Thursday, August 15, 2013

A Feminist Leader’s Quest for Justice

My name is Rachael Mumbi Gichuki. I am 25 years of age. I was born in green and fertile area of Kiambu and raised in the cosmopolitan city of Nairobi. I am currently in my final year at the Kenyatta University pursing a Bachelor’s degree in Law.  I have always wanted be a lawyer and this dream was realized first when I was about eight years old, when there were many images on the television of victims of corruption and land grabbing in the country. At that tender and impressionable age, I understood the importance of the justice system in alleviating pain and suffering.

Fast forward thirteen years later, I joined Kenyatta University School of Law and myself with other like-minded individuals initiated Resource Institute for Peace and Legal Education (RIPLE) at our fourth year of study. As the acronym suggests, the initiative brings to light the importance of youth and women being conscious of the consequences of their action in their community.

RIPLE was
mainly established in order to deal with the negative ethnicity in the conduct and dialogue among university students, champion for access to justice and realization of the rights of young people and women as well as facilitate the transition of young people from dependent adults to independent adults.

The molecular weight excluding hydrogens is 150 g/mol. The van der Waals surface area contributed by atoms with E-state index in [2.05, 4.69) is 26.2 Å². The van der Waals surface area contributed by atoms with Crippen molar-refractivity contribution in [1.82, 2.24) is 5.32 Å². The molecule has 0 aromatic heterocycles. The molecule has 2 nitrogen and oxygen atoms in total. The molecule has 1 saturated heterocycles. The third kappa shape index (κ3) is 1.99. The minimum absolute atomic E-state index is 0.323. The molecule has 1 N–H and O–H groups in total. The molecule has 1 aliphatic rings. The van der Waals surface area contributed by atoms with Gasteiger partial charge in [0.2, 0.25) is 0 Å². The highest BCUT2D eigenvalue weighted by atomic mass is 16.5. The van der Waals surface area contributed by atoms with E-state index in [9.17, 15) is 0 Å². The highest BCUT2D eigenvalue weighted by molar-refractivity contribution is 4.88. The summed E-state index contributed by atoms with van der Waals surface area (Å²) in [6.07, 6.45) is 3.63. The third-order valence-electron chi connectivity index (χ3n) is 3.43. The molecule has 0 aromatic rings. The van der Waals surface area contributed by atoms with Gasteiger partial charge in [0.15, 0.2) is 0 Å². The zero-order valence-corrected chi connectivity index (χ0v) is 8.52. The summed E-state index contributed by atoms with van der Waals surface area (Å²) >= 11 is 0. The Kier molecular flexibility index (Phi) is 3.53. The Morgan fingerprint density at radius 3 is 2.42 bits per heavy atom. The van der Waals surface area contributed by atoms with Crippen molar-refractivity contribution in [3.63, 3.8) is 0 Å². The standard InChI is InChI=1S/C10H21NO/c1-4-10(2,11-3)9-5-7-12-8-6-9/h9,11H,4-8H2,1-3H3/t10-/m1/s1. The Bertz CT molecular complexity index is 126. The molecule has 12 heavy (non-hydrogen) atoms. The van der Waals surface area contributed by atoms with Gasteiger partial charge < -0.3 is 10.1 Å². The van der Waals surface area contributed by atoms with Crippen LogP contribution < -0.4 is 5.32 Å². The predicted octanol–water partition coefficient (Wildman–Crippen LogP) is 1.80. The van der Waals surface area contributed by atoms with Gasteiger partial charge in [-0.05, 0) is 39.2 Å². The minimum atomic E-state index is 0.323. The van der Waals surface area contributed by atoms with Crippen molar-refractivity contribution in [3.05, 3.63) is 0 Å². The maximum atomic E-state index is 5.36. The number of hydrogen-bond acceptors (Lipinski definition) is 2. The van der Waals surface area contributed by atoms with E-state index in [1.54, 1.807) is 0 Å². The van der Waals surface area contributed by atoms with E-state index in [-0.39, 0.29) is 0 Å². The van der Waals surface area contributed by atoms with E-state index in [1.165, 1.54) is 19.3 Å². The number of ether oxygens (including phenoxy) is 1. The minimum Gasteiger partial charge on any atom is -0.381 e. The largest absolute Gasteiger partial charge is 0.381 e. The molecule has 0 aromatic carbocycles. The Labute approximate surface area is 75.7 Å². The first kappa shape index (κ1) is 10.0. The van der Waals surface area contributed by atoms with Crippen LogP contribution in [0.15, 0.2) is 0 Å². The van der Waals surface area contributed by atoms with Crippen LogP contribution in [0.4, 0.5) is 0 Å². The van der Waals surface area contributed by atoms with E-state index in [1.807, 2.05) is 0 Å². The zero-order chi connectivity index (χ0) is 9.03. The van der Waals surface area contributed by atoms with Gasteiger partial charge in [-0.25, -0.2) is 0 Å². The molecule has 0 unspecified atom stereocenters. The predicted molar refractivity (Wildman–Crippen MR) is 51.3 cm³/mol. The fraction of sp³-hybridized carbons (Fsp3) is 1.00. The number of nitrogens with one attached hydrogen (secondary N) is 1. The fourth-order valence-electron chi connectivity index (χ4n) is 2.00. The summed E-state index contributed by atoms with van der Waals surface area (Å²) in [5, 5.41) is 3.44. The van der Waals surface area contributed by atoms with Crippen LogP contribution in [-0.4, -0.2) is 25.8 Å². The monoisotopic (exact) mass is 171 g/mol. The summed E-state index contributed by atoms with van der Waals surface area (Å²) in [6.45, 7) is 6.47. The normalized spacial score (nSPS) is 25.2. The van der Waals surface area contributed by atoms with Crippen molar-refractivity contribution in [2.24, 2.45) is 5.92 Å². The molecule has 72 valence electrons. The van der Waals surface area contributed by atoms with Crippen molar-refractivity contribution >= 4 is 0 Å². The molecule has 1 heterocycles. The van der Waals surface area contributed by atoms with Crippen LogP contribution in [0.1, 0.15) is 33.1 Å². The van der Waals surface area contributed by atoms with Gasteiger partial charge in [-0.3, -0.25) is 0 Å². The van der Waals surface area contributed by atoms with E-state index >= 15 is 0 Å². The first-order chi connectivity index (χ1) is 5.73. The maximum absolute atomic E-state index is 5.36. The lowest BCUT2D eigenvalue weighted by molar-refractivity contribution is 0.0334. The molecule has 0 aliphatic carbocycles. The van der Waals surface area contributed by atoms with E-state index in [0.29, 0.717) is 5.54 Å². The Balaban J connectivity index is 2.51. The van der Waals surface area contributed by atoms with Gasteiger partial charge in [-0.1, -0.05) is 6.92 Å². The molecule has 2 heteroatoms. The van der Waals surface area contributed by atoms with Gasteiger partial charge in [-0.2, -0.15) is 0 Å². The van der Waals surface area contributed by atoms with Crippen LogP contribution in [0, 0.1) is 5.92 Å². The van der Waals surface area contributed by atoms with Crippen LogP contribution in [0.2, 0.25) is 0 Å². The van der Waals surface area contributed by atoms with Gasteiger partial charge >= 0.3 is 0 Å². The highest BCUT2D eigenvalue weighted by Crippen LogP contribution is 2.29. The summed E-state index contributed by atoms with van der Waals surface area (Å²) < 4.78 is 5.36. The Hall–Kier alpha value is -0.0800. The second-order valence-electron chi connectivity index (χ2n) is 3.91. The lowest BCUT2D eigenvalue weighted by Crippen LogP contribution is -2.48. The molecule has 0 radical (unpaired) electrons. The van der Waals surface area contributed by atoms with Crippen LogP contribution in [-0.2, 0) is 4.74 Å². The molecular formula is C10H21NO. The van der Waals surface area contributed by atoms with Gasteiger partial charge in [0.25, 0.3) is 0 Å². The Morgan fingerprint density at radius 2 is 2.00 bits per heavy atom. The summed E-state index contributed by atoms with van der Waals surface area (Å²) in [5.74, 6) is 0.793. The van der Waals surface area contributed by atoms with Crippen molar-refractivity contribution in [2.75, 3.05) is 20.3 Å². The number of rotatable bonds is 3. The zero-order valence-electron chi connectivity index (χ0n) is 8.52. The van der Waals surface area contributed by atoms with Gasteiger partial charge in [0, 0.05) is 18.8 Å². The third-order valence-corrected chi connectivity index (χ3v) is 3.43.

Currently at RIPLE, we are running the following programs: the Legal Aid Program which offers legal aid trainings which focus on various aspects of law and aid in the curtailment of the intimidating image of the law to the ordinary youth; the  Civic Education and Engagement Programme, is justified by the fact that the ripple effect of a people aware of their rights yields a society able to articulate their rights and hold accountable its government and other duty bearer; and Sexual and Gender Based violence programme which offers legal aid and awareness to female and male youth pertaining to SGBV. For victims who cannot afford the services of an advocate, we engage the services of a pro bono advocate or train on self-representation to enable access to justice for such victims.

The journey has not been a smooth one but I had the honour and privilege of being mentored by my father, The Late Mr. Jaidus Gichuki. He helped breakdown phenomenon I could not understand, gave me caveats about life but most importantly he always believed in me. In retrospect, I realize, like me, he was a very strong choleric. Even though he passed on quite recently, he leaves me with a wealth of knowledge, little nuggets of truth and wisdom that will guide me for the rest of my life. 

In November 2013, I was privileged to be part of the YWLI Feminist Leadership training; this helped me understand the concept of feminism beyond the obvious misconception of feminism as well as bring me to a point of naming myself a feminist. The institute furnished me with the skills I need to make RIPLE a success. The understanding of human rights and women rights and the reason for the dichotomy of the rights informs all of RIPLE’s programmes.

Through the Institute I also learnt that we must learn to take care of ourselves, if we are to influence change, after all “what’s the point of a revolution if I can’t dance”.

Young Women's Leadership Institute (YWLI) is one of the four partner institutes of the African Centers of Excellence (ACE) for Women's Leadership program run by the Institute of International Education (IIE) , Ethiopia Office.

For more on IIE , ACE or YWLI please follow the links below.
www.iie.org/
www.iie.org/en/Programs/ACE-for-Womens-Leadership
www.ywli.org